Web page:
Feedback very appreciated.

Add stableSort() to the standard library.

####
Introduction
####
At the time of writing the Swift standard library provides two way two
different versions of sort.
The first one is sort(), which provides a regular unstable[1] sorting algorithm.
The second one, sortInPlace(), which also provides unstable sorting with the
additional guarantee that the algorithm will operate in-place, i.e., it will
use only a constant amount of extra space (independent from the input size).
The aim of this proposal is to implement a third variant, stableSort(), in order
to provide a stable version of sorting.

####
Motivation
####
Stable sorting is useful when sorting lists by multiple keys
(primary/secondary). A classical example is provided in [2].
Other programming languages, e.g. C++ or Go provide interfaces for stable
sorting in their standard libraries (respective std::stable_sort and Stable()).

#####
Proposed solution
#####
The API proposed just mirrors the one of regular sort().

@warn_unused_result func stableSort() -> [Self.Generator.Element]
Return an Array containing the sorted elements of source.

Discussion
The sorting algorithm is stable (does not change the relative order of elements
that compare equal).

Requires: The less-than operator (func <) defined in the Comparable conformance
is a strict weak ordering over the elements in self.

Constraints
Self.Generator.Element : Comparable

#####
Impact on existing code
#####
None.

####
Alternatives considered
####
An alternative would be that of augmenting sort() to get a Bool as argument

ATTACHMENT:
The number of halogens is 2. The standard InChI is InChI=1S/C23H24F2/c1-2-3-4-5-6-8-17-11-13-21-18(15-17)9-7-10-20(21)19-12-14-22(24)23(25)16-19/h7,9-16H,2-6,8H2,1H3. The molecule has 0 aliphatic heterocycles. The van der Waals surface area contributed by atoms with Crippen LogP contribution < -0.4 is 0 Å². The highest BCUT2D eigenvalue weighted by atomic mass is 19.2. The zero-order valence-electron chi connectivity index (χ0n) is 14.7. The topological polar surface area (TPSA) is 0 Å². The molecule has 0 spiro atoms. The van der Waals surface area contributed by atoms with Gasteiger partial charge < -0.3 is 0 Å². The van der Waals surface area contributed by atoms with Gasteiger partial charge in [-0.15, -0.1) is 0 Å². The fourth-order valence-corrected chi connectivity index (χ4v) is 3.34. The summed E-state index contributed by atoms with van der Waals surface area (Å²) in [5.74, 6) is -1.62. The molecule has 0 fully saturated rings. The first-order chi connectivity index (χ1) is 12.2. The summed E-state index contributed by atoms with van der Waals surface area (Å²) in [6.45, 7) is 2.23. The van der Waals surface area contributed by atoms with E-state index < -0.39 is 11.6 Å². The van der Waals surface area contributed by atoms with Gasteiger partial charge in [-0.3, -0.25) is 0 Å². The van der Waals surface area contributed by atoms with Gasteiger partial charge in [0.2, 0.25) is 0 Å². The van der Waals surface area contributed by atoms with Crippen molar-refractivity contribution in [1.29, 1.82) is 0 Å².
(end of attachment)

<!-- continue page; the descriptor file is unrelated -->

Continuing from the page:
(stable: True). I'd rather like better to mirror what almost every
other programming
language does (providing a separate API).
It's an API breaking change (I think, but I'm not entirely sure).

####
Open questions
####
Should we also provide a stableSortInPlace() implementation?

Notes:

[1] A sorting algorithm is said to be "stable" if it maintains in the output
the relative order of entries with equal keys, and "unstable" otherwise.
[2] http://stackoverflow.com/questions/808617/what-is-the-benefit-for-a-sort-algorithm-to-be-stable/808658#808658

Thanks,

--
Davide
_______________________________________________
swift-evolution mailing list
swift-evolution@swift.org
https://lists.swift.org/mailman/listinfo/swift-evolution


(Kenny Leung) #5

I can’t imagine a case where one wouldn’t want this, so why not just replace the existing sort with the stable sort?

-Kenny

···

On Jan 10, 2016, at 3:11 PM, Davide Italiano via swift-evolution <swift-evolution@swift.org> wrote:

Feedback very appreciated.

Add stableSort() to the standard library.

####
Introduction
####
At the time of writing the Swift standard library provides two way two
different versions of sort.
The first one is sort(), which provides a regular unstable[1] sorting algorithm.
The second one, sortInPlace(), which also provides unstable sorting with the
additional guarantee that the algorithm will operate in-place, i.e., it will